FAO Quotables

"But being right, even morally right, isn't everything. It is also important to be competent, to be consistent, and to be knowledgeable. It's important for your soldiers and diplomats to speak the language of the people you want to influence. It's important to understand the ethnic and tribal divisions of the place you hope to assist."
-Anne Applebaum

Wednesday, October 27, 2010

MSS Conference "African Maritime Interests: Security and Development" Plenary Session 1 Notes

My apologies for the passive tone in my notes on the plenary sessions.  I sought to remove the authorship/ownership of the speeches and papers read while still sharing my notes on the actual material and this involved an undue amount of passive tone.

  I thought it most important for the 'actual material' to be recorded in order to provoke discussion and debate and ultimately solutions for 'economic prosperity.' 

African Maritime Interests: Security and Development
             The session opened with some interesting comments on the connection between piracy and development.  In Somalia’s case piracy is aiding their development (just not in the way in way we want, nor in a sustainable fashion).  The fact was lamented that for far too long, piracy has been the sole concern regarding Africa’s maritime sector. 
            How well Africa is poised for economic growth was touted, citing Africa's quick rebound from the recent global financial crisis.  Another positive aspect that was highlighted was the fact that a number of countries have applied to EEZ extension licenses (Mauritius, Seychelles, Ghana, South Africa, Kenya, Cote d’Ivoire, Namibia, Mozambique and Nigeria).  However, the necessity of stronger security and legal systems in order for Africa to realize success wasn't emphasized enough in my opinion.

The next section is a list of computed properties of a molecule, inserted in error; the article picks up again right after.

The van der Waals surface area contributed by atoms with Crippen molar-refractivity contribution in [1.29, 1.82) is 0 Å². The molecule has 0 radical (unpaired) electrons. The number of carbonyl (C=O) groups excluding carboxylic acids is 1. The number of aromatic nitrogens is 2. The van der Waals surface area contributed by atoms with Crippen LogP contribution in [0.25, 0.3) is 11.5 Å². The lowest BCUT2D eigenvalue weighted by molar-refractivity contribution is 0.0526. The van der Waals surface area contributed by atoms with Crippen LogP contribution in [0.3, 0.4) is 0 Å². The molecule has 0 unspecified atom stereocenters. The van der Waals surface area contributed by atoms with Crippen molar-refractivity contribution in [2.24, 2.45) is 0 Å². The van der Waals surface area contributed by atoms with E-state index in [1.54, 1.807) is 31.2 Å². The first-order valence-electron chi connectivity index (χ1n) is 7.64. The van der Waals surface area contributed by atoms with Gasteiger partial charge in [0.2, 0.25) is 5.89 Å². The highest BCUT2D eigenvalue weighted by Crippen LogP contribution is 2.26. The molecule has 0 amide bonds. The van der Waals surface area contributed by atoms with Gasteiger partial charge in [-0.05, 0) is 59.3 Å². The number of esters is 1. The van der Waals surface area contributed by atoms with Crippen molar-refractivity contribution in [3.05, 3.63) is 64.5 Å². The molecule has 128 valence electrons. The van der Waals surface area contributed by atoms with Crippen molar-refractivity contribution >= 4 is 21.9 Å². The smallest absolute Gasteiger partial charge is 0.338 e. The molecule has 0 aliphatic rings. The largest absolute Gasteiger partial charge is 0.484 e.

An AU security council meeting took place back in April 2010 in which maritime domain issues were briefed.  The question was also posed: “If Africa has outsourced its economic and maritime security to date, then who is getting the money and supposedly doing this job?” 

            Noting the chasm between potential and realization, the statistics were offered that 1.2% of all shipping (by number) comes through African ports and .9% by gross tonnage.  Furthermore, Africa handles 6% of all shipping traffic and 3% of all container traffic.  A call was made for a holistic, whole of government approach (with a representation of international stakeholders) in connecting the golden thread from Africa’s oceans to its own livelihood. 
            General Jones’ stated belief that in Africa it is essential that public-private partnerships be emphasized was emphasized.  In the vein of think-tank-speak the 3 T’s and P’s (terrorism, trafficking, theft and piracy, poaching and pollution) were noted.  In particular, the keys for success noted were: the continued flow of oil, cargo and people in a maritime domain that isn’t conducive to terrorism or drug lords, thereby creating the necessary economic stability to hedge state failure, extremism and natural disasters.  However without the political will, none of this is possible.   A call for preemptive and proactive NGO and private sector engagement to create more effective partnerships was called for; and with it a question as to whether the U.S. government would be more effective if it consolidated its effort and dealt with only 1 or 2 countries in Africa that demonstrated political will and a cooperative nature (instead of the current less focused approach). 
            There followed a brief debate on the efficacy of a 1 or 2 nation approach when dealing with such a breadth of transnational issues.  Then in ensuing discussion, the need for a ‘supra-national instrument’ to engage multiple countries in building the infrastructure (roads and railways) was stated as necessary for Africa’s success. 

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